As we’ve already touched, words ‘above the fold’ should be kept to an absolute minimum. A little more detail can be unpacked the further down the page you scroll, but the most detailed sections will need their own pages.
For every page on your site, focus on benefits your service brings to your customers, and the problems you solve. Show that you have an understanding of their issues and pain points.
Which is more powerful? “We sell life insurance” or “We’ll help you safeguard your family’s future if the worst should happen”.
That’s why knowing your customers is the best place to start. You can make your copy work harder for them by asking the question “so what?” each time you write a statement. This will help you get to the heart of what you do, which has far more resonance. For example:
“We are mortgage brokers.”
“We have a view of every deal on the market, including those the public can’t access.”
“We help people access the best possible mortgage deals for their financial situation.”
“Our expertise can help families be financially better off over the course of their lives.”
3. Calls to action
“It’s important to remember your competitor is only one click away.” – Douglas Warner III
Calls-to-action, known as CTAs by marketing folk, are simple yet potentially powerful additions to your website. They encourage a visitor to your website to take action after reading, rather than clicking away and forgetting all about you.
A CTA is much like a command and can be something as simple as a button that reads ‘subscribe’, ‘learn more’, or ‘try for free’.
Because these are important tools for turning interested website visitors into leads, you need one on every page of your website.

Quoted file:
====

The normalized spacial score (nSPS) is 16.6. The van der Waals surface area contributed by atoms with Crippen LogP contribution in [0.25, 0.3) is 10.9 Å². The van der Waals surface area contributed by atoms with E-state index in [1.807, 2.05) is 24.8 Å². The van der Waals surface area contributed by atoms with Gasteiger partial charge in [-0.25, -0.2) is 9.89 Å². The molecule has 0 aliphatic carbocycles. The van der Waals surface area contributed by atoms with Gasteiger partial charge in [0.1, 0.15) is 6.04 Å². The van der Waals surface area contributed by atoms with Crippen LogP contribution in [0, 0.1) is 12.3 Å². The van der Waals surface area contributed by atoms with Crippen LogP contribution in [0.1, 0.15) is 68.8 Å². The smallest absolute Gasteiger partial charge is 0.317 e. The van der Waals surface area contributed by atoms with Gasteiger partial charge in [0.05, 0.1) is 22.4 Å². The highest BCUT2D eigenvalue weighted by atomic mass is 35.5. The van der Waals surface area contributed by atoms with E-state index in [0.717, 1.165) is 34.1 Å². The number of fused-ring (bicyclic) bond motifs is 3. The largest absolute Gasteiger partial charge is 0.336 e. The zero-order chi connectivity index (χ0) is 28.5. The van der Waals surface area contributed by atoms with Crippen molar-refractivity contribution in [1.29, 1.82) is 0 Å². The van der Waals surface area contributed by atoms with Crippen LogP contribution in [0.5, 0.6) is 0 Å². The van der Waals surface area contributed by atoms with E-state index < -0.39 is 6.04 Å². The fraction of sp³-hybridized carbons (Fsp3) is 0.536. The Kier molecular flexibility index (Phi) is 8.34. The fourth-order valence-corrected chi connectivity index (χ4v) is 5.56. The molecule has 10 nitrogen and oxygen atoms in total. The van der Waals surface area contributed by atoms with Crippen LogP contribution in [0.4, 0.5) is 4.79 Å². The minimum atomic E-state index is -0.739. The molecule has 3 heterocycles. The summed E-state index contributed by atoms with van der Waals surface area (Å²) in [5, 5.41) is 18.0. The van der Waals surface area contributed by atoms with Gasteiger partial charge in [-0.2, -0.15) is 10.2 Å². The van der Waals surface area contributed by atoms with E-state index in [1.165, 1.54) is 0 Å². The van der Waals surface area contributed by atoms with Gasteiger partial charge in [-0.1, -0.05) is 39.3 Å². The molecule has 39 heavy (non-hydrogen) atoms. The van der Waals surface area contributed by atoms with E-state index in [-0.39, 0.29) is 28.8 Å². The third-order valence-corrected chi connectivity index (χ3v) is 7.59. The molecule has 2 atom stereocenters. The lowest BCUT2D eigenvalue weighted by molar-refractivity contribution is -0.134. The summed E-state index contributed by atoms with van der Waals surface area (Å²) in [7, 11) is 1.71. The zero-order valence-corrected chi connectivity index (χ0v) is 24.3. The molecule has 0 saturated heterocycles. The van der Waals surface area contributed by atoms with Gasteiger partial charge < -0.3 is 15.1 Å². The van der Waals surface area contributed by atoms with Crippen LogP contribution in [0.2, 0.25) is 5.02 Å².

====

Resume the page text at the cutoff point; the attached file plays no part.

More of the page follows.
There’s lots of psychology behind how to write CTAs, but the main rules are:
1. Be short, concise and clear
2. Don’t be vague: use commands over questions
3. Make sure you CTA button pops on the page (choose the colour and design carefully for maximum visibility) without being irritating
Different CTAs have different functions. You could use them to get your website visitors to subscribe to an email newsletter, or a piece of content you’ve created. You could offer them a free trial or demo of your service or software. Or you could send them to a different page on your website where they could learn more.
There are programs that can read the location, browser language and previous customer history of a user and create a call-to-action that is individualized to their current status. A bit spooky, but potentially very powerful.
Personalized CTAs perform 202% better than basic CTAs (Source: Hubspot)
When writing your CTA, think about what might make someone click. It needs to be believable, potentially exciting, and convey the benefits. So, rather than ‘speak to us now’ try ‘learn how to increase your sales’ which will pique curiosity.
And finally, remember to test your CTAs. If they’re not working, then change them, as many times as it takes to get them right.
4. Live chat
“Paperwork wouldn’t be so bad if it weren’t for all the paper. And the work.” – Darynda Jones
There is a strong argument for having a contact form somewhere on your homepage, so prospects can get in touch with you easily. If you think about it, form is another call to action, and you can encourage people to fill it in with the right command: ‘Drop us your email and let’s talk about how to become a more effective leader’.
This style of information gathering has been the standard for decades, but it has its flaws. There’s usually a considerable delay between the form being filled in and anyone speaking to the lead, by which time they can be in a completely different mindset.
So why not strike while the iron is hot and consider embedding a live chat function? Depending on the size of your business and the number of enquiries, this can be manned by you, via an app on your phone that allows you to reply immediately to any questions, or you can use bots.
55% of businesses using chatbots have generated a greater volume of high-quality leads (Source: Drift)
Used carefully, bots can be used to automate enquiries (to a point) and save people hours for more meaningful work. A person who gets in touch via live chat will be asked by the bot what they need help with. If that person wants to set up a demo or a meeting, the bot can offer them a booking form so the meeting syncs with your calendar. Bots can also answer simple questions, replacing the need for an FAQ (frequently asked questions) page. And they can help filter out some of the more speculative inquiries from the more concrete (as well as weed out the spam). Anything that cannot be answered by a bot is immediately escalated to a human to deal with.